The danger of creating an adoption ministry apart from this truth is that it only leads to another line in your church’s budget. It will become a ministry relegated to only adoptive families and social workers in your church. People who are personally affected by the orphan crisis on a daily basis. In an adoption culture, everyone has been transformed by the act of adoption and this naturally leads to a desire to rid the world of orphans, both physically and spiritually.
Adoption Culture: Helping Everyone Make the Connection
The doctrine of adoption in our churches moves us beyond the thought that adoption is only something for infertile couples and families who really love children in need. We have to make the connection for our people between the act of adoption and our existence in the church. The terms brother and sister have to be more than cordial greetings. When we do folks begin to realize these people really are my brothers in Christ! And a whole new family life is opened up for them in the context of the local church. This requires that we be intentional and concrete about what the gospel means.
There is much talk today about being gospel-centered. I believe this is good and healthy for the church, as longs as, it doesn’t keep concepts of grace and mercy in the abstract. Being gospel-centered must also move people beyond individualistic approach of applying the gospel to seeing how the gospel applies in the context of their own local church.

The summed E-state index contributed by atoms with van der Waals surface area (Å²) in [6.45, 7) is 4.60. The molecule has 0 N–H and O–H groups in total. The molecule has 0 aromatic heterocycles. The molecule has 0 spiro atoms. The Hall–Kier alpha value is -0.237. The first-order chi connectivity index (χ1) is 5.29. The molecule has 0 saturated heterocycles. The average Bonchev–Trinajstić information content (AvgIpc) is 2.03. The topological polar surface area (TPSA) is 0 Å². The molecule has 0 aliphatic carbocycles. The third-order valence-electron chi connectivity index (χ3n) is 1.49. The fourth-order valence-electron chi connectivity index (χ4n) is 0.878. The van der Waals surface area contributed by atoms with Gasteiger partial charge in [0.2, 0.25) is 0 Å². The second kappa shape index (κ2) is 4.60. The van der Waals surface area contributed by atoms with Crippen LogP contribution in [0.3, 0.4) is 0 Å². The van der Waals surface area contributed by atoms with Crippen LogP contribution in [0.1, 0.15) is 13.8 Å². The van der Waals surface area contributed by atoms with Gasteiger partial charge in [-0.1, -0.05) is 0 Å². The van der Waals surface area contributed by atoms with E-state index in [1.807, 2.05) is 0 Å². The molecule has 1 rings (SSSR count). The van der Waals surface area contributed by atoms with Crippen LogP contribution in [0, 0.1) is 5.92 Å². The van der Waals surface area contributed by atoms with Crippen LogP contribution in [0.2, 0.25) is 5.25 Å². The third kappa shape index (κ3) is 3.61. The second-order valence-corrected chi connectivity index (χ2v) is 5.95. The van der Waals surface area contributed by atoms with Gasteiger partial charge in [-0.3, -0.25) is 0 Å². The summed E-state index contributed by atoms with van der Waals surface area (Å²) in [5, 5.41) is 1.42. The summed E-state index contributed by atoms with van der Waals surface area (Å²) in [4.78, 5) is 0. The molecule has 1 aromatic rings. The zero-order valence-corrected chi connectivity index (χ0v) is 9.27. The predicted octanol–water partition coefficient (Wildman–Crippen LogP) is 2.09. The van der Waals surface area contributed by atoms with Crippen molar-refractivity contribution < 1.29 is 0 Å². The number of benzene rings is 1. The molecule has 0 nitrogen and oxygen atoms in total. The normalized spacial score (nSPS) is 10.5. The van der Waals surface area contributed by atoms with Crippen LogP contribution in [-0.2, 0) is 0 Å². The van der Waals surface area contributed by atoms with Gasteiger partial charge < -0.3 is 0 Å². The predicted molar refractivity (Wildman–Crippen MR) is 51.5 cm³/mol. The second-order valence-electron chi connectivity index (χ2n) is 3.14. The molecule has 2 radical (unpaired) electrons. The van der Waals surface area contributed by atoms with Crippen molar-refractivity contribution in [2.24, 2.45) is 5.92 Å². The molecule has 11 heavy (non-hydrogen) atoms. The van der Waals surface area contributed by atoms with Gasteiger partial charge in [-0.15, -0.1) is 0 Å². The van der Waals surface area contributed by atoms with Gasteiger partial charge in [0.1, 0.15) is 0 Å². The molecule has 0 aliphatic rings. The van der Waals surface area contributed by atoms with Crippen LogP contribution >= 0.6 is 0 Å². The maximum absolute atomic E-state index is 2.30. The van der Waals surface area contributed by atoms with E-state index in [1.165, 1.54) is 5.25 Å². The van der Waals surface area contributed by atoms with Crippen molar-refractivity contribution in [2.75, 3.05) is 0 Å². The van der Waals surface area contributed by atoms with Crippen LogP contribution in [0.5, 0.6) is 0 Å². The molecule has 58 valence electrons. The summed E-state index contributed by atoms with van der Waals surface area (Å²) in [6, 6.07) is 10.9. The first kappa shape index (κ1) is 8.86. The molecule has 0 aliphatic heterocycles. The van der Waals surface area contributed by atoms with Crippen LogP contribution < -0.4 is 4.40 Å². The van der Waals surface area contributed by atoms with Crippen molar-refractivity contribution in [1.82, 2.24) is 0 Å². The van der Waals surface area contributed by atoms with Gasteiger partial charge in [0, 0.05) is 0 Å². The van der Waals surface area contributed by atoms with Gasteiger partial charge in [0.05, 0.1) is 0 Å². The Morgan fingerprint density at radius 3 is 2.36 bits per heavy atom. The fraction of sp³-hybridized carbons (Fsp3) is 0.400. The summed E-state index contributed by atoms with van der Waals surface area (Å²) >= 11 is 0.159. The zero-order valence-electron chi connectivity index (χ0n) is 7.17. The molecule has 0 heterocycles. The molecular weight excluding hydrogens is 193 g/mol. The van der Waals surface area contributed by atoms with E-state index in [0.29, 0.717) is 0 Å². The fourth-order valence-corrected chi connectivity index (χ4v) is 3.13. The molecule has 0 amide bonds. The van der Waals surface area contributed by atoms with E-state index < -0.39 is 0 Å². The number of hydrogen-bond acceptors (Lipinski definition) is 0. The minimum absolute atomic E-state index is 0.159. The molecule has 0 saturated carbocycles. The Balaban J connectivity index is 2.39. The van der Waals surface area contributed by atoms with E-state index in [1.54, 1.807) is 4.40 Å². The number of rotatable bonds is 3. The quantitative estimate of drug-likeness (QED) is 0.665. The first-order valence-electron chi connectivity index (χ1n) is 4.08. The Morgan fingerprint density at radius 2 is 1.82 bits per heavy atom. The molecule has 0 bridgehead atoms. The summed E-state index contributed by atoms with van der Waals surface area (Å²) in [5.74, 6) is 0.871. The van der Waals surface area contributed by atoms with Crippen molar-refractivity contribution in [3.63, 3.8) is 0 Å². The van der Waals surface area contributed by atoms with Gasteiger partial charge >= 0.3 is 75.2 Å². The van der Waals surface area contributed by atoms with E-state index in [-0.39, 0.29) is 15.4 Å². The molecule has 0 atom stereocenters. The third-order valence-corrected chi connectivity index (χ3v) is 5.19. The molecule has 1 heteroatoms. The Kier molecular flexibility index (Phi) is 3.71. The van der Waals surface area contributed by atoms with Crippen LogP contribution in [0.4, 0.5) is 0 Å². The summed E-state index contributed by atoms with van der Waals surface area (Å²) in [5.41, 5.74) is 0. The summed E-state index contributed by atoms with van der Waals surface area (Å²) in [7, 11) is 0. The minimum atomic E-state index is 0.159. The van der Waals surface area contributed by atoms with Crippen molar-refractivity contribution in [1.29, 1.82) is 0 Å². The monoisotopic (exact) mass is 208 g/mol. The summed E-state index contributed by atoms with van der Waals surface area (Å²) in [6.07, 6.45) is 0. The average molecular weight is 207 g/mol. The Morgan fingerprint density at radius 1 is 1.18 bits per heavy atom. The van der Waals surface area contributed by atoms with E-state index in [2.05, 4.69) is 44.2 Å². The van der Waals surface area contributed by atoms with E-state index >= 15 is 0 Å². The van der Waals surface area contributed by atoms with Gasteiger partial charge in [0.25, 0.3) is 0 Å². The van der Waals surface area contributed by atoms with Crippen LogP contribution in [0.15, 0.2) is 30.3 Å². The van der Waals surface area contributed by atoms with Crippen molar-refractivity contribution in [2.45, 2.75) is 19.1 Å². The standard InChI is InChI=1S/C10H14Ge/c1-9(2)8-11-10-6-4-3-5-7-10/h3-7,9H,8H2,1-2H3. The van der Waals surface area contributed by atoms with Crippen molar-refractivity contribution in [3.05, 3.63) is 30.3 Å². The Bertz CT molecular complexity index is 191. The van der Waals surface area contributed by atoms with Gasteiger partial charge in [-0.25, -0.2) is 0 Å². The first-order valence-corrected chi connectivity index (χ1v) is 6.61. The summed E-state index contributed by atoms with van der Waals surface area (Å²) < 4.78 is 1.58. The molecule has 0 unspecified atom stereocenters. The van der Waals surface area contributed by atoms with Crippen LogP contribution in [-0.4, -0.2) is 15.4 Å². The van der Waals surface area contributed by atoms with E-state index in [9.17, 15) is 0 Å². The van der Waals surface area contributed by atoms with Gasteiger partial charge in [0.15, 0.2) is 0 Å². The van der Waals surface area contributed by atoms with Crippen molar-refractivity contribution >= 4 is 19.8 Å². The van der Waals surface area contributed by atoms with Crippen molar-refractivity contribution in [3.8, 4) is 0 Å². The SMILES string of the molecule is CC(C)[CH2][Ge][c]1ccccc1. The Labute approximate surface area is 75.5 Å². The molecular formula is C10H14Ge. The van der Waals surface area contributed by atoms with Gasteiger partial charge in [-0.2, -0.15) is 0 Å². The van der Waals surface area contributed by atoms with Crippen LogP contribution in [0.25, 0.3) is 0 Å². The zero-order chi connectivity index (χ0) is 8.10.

To do this you have to be intentional and specific. People have to be taught to see how our adoption in Christ changes the way we think about our fellowship with the single mom sitting next to us on Sunday whose rowdy kids continue to distract us in worship. In Christ, she is a fellow heir not someone who deserves to be seated with her disruptive kids some where else.
We have to be led to recognize how the family with one kid from Kentucky and another from Kyrgyzstan signals to the cosmos that the gospel transcends bloodlines and makes Christian unity possible. This can only be done through an aggressive intentionality in our preaching that is constantly and consistently applying the gospel to the life of the church.
Adoption Culture: Ex Orphans Together For Adoption
How does this affect the plight of 145 million orphans and vulnerable children around the world?